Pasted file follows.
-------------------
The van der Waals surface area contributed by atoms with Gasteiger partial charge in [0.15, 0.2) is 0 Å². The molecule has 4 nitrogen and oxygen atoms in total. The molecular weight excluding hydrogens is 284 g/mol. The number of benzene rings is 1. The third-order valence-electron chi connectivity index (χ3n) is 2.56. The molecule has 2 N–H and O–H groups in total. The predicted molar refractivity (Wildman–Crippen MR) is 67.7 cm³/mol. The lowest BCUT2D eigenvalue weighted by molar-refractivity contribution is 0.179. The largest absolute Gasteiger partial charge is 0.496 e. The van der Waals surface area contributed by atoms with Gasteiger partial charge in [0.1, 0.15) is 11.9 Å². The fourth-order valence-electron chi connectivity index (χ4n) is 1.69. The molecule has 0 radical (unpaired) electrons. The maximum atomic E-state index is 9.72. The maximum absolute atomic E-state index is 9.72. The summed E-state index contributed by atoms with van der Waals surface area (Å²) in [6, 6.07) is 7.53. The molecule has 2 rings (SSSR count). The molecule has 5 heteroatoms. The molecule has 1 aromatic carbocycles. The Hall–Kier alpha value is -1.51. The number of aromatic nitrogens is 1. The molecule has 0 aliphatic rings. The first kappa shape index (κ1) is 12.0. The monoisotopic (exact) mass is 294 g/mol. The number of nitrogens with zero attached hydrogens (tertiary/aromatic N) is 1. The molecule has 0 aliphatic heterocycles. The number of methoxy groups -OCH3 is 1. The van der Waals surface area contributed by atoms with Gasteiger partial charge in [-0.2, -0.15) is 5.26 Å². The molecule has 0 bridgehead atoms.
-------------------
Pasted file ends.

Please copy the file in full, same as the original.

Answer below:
The van der Waals surface area contributed by atoms with Gasteiger partial charge in [0.15, 0.2) is 0 Å². The molecule has 4 nitrogen and oxygen atoms in total. The molecular weight excluding hydrogens is 284 g/mol. The number of benzene rings is 1. The third-order valence-electron chi connectivity index (χ3n) is 2.56. The molecule has 2 N–H and O–H groups in total. The predicted molar refractivity (Wildman–Crippen MR) is 67.7 cm³/mol. The lowest BCUT2D eigenvalue weighted by molar-refractivity contribution is 0.179. The largest absolute Gasteiger partial charge is 0.496 e. The van der Waals surface area contributed by atoms with Gasteiger partial charge in [0.1, 0.15) is 11.9 Å². The fourth-order valence-electron chi connectivity index (χ4n) is 1.69. The molecule has 0 radical (unpaired) electrons. The maximum atomic E-state index is 9.72. The maximum absolute atomic E-state index is 9.72. The summed E-state index contributed by atoms with van der Waals surface area (Å²) in [6, 6.07) is 7.53. The molecule has 2 rings (SSSR count). The molecule has 5 heteroatoms. The molecule has 1 aromatic carbocycles. The Hall–Kier alpha value is -1.51. The number of aromatic nitrogens is 1. The molecule has 0 aliphatic rings. The first kappa shape index (κ1) is 12.0. The monoisotopic (exact) mass is 294 g/mol. The number of nitrogens with zero attached hydrogens (tertiary/aromatic N) is 1. The molecule has 0 aliphatic heterocycles. The number of methoxy groups -OCH3 is 1. The van der Waals surface area contributed by atoms with Gasteiger partial charge in [-0.2, -0.15) is 5.26 Å². The molecule has 0 bridgehead atoms.